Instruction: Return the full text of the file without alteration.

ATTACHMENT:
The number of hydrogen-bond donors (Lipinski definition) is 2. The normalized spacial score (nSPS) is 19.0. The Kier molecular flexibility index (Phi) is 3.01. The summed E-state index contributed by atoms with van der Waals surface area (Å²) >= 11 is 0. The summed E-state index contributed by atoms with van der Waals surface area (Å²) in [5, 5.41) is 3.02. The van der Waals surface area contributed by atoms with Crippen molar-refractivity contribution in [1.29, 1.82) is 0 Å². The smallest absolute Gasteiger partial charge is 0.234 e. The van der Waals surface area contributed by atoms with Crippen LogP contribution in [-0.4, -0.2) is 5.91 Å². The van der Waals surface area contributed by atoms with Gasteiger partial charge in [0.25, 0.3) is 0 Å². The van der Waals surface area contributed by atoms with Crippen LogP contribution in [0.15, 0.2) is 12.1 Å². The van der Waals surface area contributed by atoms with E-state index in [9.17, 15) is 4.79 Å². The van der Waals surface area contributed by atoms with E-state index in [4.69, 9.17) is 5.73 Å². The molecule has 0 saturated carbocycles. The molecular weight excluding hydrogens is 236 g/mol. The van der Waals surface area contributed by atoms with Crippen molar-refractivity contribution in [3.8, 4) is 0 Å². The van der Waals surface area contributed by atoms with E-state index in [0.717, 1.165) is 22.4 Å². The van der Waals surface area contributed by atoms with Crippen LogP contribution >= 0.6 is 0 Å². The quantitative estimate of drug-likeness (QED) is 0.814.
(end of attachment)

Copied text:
The number of hydrogen-bond donors (Lipinski definition) is 2. The normalized spacial score (nSPS) is 19.0. The Kier molecular flexibility index (Phi) is 3.01. The summed E-state index contributed by atoms with van der Waals surface area (Å²) >= 11 is 0. The summed E-state index contributed by atoms with van der Waals surface area (Å²) in [5, 5.41) is 3.02. The van der Waals surface area contributed by atoms with Crippen molar-refractivity contribution in [1.29, 1.82) is 0 Å². The smallest absolute Gasteiger partial charge is 0.234 e. The van der Waals surface area contributed by atoms with Crippen LogP contribution in [-0.4, -0.2) is 5.91 Å². The van der Waals surface area contributed by atoms with Gasteiger partial charge in [0.25, 0.3) is 0 Å². The van der Waals surface area contributed by atoms with Crippen LogP contribution in [0.15, 0.2) is 12.1 Å². The van der Waals surface area contributed by atoms with E-state index in [9.17, 15) is 4.79 Å². The van der Waals surface area contributed by atoms with E-state index in [4.69, 9.17) is 5.73 Å². The molecule has 0 saturated carbocycles. The molecular weight excluding hydrogens is 236 g/mol. The van der Waals surface area contributed by atoms with Crippen molar-refractivity contribution in [3.8, 4) is 0 Å². The van der Waals surface area contributed by atoms with E-state index in [0.717, 1.165) is 22.4 Å². The van der Waals surface area contributed by atoms with Crippen LogP contribution >= 0.6 is 0 Å². The quantitative estimate of drug-likeness (QED) is 0.814.